Stock buybacks are generally considered a bullish signal on Wall Street. They return capital to shareholders, while declaring management's belief that its own cheap shares are its best return on investment. As long as profits remain consistent, share repurchases can even increase earnings per share, by dividing the same amount of earnings among a smaller pool of shares outstanding.

Today, we'll draw up a list of companies that have announced stock buyback programs, then consult Motley Fool CAPS to see which ones the 105,000-strong investor community favors most. If CAPS' top investors endorse the prospects of companies announcing buybacks, Fools should take notice.

Here are some of the latest companies to announce share repurchase programs.


Amount of Buyback


CAPS Rating
(5 max)

Biovail (NYSE:BVF)

14 million shares



Deere (NYSE:DE)

$5 billion



American Apparel (AMEX:APP)

$25 million




$70 million



Zales (NYSE:ZLC)

$50 million




4 million shares



Pediatrix Medical Group (NYSE:PDX)

$100 million




$20 million



ESSA Bancorp

2.55 million shares



CPI International

$12 million



Sources: Company press releases; Wall Street Journal; Motley Fool CAPS.
*Shares outstanding, minus shares controlled by insiders, restricted stock, and shares held by 5% owners, as per WSJ.

Investors at CAPS have mixed feelings about this group of companies, as evidenced by the fact that only a little more than half have received three-star or better ratings. And it should be noted that a company is not obligated to repurchase shares just because it has announced its intention to do so.

Buybacks have been partially fueled by the easy credit policies of the past few years. Companies didn't mind borrowing big bucks to repurchase their shares even if they were trading at all-time highs. According to Dealogic, there were $538 billion in buybacks last year among S&P 500 companies, with $122 billion in the fourth quarter alone. Yet announced buybacks in the first quarter of 2008 have slumped to just $76 billion. With credit policies tight, we may see far fewer share repurchase programs in 2008, or more companies issuing shares to raise money.

A naturally gaseous state
Deere has been enjoying the success of its products sales, selling its equipment to help farmers, who are planting ever more to meet rising global demand for food. Even though Deere is cautious about future demand, its shares are up by 38% over last year's level, they are also about 15% off the highs they reached at the beginning of the year. Still the company is feeling good about its ability to generate sufficient cash flows, and not only authorized an ambitious $5 billion share buyback program, but also raised its dividend 12% to $0.28 a share.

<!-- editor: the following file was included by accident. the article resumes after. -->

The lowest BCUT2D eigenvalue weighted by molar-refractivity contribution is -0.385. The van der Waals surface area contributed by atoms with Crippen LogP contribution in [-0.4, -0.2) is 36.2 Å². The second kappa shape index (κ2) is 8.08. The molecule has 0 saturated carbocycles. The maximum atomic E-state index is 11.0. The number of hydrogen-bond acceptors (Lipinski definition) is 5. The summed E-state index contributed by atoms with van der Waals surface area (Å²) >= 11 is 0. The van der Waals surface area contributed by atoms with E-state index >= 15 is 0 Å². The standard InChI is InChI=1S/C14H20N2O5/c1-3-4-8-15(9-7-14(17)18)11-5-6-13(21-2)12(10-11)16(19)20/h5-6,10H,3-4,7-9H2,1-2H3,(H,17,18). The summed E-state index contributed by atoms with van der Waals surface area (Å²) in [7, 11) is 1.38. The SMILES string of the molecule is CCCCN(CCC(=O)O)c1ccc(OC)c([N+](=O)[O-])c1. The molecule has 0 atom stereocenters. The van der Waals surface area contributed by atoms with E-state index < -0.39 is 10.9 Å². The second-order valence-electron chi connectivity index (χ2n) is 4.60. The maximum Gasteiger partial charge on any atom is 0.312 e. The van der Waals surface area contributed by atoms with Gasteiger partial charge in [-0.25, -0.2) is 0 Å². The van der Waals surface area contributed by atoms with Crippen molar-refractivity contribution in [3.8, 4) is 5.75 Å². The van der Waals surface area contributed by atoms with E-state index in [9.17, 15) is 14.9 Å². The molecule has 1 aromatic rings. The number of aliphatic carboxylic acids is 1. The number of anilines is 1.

Investors see Deere's potential to leap ahead. The fall-off in shares recently presents a buying opportunity, says CAPS All-Star leohaas

Taking advantage of the recent sell-off in this company. [Deere] is the leader in machines needed in any agricultural business. And with demand for crops (needed for feeding people, cows, pigs, chickens, and to support demand from the growing ethanol/bio-diesel industries) only going up, so does demand for [Deere]'s products.

CAPS player LEGMAKER sees continued growth in planting, thanks to rising food prices, as fueling Deere's next rise. An excerpt:

The first thing to remember is that farming is a business, and in this business there are certain things that most likely will happen. The price of corn went up, so farmers planted more corn. This took away from soybean acres and that price followed. Then wheat shot up. ... Historically, when a market [e.g. China] starts a meat based diet [supported by corn feed], they find that it very rarely goes back to a grain based diet. ... Before the boom in pricing, corn was planted but required much more water and fertilizer. ... If your land was wet, you could rotate your crops between corn and soybeans. If your land is dry, it would be wheat and soybeans. ... With respect to this corn is still much more valuable. Since farmers are growing different types of crops, they also need different types of machinery.

Foolish fallout
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